Land Clearing and Landscaping - 4.01.05 ; 6.06
- Commercial and Subdivision requirements are found in section 4.01.05 and section 6.06 and are outlined in Section 13 of the Development Review Manual.
- Single Family Residential requirements are found in section 4.01.05 and are outlined in Section 17 of the Development Review Manual.
Frequently Asked Questions
Do I need a permit to clear land in St. Johns County?
Any type of land disturbance activities involving vegetation removal, root raking or under brushing may need a permit from the county prior to starting. The issues involved in the review of the activity include proposed changes in drainage patterns, identification and protection of protected species, erosion and sedimentation control measures.
Can I clear my lot to build a home?
Lot clearing for residential home sites is permitted through the clearance sheet process. Clearance sheet application information can be found in section 17 of the St. Johns County Development Review Manual.
What is the minimum tree cover or planting requirements on my lot when I build my home?
To maximize the retention of trees, a valuable natural resource of the community, it should be the lot owner’s goal to use existing trees to meet this requirement, however the minimum can be met by planting additional trees. A tally of 80 tree inches per acre must be preserved or planted on a lot. For example, if a lot is .25 acres, 20 inches of trees must remain on the lot. To get the inch value of any tree, measure its diameter at 4.5 feet from ground level. For tree plantings, at least 70% must be a “canopy type” and no more than half of the total can be the same species. Also, at least half must be native species. Typical canopy trees include Live Oak, Red Maple, Hickory, Red Cedar, Cypress, Slash or Longleaf Pine and Magnolia.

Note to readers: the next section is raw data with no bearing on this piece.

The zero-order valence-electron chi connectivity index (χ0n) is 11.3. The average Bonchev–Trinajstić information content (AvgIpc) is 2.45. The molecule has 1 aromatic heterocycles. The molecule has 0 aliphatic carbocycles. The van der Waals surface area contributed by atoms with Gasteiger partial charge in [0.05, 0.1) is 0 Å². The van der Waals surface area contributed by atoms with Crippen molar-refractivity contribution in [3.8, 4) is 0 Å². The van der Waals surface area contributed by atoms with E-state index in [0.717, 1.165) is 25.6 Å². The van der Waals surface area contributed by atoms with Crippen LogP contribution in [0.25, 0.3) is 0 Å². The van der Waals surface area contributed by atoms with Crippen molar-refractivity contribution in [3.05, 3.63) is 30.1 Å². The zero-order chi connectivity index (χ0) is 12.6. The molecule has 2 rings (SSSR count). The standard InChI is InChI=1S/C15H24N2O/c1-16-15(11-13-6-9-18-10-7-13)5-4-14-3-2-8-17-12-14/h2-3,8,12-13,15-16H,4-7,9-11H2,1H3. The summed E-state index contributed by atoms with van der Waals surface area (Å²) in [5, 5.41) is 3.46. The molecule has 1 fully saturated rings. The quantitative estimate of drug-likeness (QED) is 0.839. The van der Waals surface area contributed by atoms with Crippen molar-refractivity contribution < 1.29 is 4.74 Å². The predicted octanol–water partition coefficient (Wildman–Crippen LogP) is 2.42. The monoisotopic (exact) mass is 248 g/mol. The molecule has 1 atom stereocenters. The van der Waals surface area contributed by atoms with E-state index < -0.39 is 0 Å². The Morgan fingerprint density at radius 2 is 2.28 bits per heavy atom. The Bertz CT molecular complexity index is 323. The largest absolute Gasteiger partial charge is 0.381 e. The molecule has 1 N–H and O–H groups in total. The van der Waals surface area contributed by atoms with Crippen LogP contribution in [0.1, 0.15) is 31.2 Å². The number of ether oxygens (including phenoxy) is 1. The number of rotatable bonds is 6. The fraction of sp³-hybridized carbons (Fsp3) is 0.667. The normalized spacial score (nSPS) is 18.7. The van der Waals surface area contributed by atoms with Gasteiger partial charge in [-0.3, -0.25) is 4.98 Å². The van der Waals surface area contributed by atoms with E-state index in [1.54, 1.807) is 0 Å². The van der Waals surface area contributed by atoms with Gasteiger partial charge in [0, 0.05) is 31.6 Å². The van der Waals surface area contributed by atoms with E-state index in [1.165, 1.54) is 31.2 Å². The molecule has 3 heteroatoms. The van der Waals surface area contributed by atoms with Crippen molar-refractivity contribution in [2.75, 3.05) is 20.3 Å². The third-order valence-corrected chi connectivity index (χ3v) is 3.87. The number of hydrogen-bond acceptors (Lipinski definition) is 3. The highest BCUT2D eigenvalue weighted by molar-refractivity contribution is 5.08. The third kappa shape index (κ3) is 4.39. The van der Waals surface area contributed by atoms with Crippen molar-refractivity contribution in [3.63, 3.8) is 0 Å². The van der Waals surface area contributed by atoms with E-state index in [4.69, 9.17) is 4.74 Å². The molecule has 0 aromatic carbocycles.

Tree removal on lots less than one acre with an existing home do not require a tree removal permit, as long as the tree does not lie within a conservation area or buffer. However, the lot where the tree is to be removed must maintain a minimum of 80 cumulative tree inches per acre.
Does the County have rules pertaining to irrigation?
The County has rules designed to ensure the efficient use of water for use in landscaping irrigation. All new development projects shall follow Florida-Friendly or Xeriscaping landscaping principles at least half of planted species are to be native to the area and designate at least half of their landscape irrigated area to be watered with low volume irrigation. Low volume irrigation limits the delivery of water to the root zone and consists of micro, bubbler, drip, trickle and soaker systems. For more information, please reference Article VI of the Land Development Code.